On Sept. 20, 2019, the Utah Attorney General filed for the dismissal of Lauren McCluskey’s case on behalf of the University of Utah. McCluskey’s parents filed a lawsuit against the University for the mishandling of their daughter’s case last October, which they claim led to her death.
The motion to dismiss the McCluskey’s case is the first response to come from the school since the filing of the civil rights lawsuit back in June. Rather than settling, the school is pushing for a full dismissal of the case and charges against them.
The U’s decision to file for dismissal has created quite an uproar amongst students. Many people on campus believe it to be the U’s responsibility to protect its students, but the motion to dismiss states that “the Constitution does not require police departments to protect persons in their jurisdiction from harm.”
The University made this claim because McCluskey’s killer was not a student or employee of the U, they have no connection or therein responsibility for his actions. Although the University found her death “heartbreaking,” they believe accepting liability for McCluskey’s case “would require that schools be guardians of every student’s safety from any act of relationship violence, no matter where the act arises or who perpetrates it.”
The filing also concluded that because Melvin Rowland’s connection to campus was “loose, informal and episodic” — only consisting of visits to McCluskey’s dorm room — the U did not have authority to protect her under Title IX regulations.
Student reactions to the U’s recent filing have been consistent in the disapproval of the decision, and many students have spoken out against the University because of it.
“What the University of Utah has done is completely and utterly abhorrent. The students of this campus deserve better than to be gaslighted by the very institution that has promised to protect us as we study, work and live,” said biology student Michaela Lemen. “I’ve served this campus community for the entirety of my collegiate career, from student government, the Bennion Center, and Greek life. I used to love this school, sing its praises, and encourage my high school peers to attend not only to receive an excellent education, but also thrive as athletes, leaders, and change-makers.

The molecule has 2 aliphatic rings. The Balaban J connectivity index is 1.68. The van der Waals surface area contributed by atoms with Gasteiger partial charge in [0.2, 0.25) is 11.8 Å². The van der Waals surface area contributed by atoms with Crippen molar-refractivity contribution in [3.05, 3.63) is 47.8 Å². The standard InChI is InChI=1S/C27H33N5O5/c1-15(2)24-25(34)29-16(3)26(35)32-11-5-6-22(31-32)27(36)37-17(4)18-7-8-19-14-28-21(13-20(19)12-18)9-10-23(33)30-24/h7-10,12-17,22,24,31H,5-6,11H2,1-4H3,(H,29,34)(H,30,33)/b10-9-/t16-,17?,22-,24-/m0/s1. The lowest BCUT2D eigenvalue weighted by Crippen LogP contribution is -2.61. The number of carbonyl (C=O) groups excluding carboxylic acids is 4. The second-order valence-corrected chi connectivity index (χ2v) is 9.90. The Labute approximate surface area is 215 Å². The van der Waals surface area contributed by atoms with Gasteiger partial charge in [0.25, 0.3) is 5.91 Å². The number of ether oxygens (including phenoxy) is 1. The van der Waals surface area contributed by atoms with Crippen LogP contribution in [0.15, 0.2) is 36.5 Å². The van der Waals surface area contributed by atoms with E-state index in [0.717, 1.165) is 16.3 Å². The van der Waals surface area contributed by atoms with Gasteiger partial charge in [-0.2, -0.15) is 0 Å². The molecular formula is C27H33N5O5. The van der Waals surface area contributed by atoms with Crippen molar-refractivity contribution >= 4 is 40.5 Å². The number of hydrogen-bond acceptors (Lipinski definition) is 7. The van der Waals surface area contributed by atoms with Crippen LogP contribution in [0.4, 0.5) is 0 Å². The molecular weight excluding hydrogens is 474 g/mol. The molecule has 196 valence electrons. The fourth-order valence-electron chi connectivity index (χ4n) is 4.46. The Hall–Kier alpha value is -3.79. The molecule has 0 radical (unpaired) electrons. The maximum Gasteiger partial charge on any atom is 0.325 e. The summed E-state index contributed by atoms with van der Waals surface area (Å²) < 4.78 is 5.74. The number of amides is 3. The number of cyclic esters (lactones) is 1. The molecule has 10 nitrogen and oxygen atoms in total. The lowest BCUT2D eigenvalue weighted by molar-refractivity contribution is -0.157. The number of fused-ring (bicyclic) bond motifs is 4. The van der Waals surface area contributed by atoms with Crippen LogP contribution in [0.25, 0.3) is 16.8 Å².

“But how can I do that when I can’t even promise they’ll be safe? How are we supposed to be University for Utah when we can’t even be a University for our own student’s safety?”
“[This is] infuriating. The campus police need to do their jobs, and their argument is horrible. Shame on the U. They need to admit that they messed up bad because it costed a life,” said Gianna Cefalu, an upperclassman studying communications.
“I am disappointed in the University of Utah’s decision to file for a dismissal,” said Devon Cantwell, a PhD student in the Department of Political Science. “This has been a painful process for Lauren’s family, friends and the campus community. Instead of accepting responsibility for wrongdoing, the AG’s office and the state have decided to waste public tax dollars on this lawsuit and imply that Lauren was responsible for her death.”
“It feels like the university is gaslighting the student body. Instead of taking responsibility by immediately firing the officers responsible for her death, holding [Housing and Residential Education] accountable for a failure to enforce existing policy and apologizing for failing to do even basic casework to protect Lauren, we have been handed ‘Campus Safety Month.’ The mere fact that they are papering over Domestic Violence Awareness Month with this is a shame in and of itself. In the immediate aftermath of Lauren’s death, the university called it a ‘tragic death’ and refused to call it intimate partner violence for days.
“At no point has the University acted in Lauren’s or the student body’s best interest.”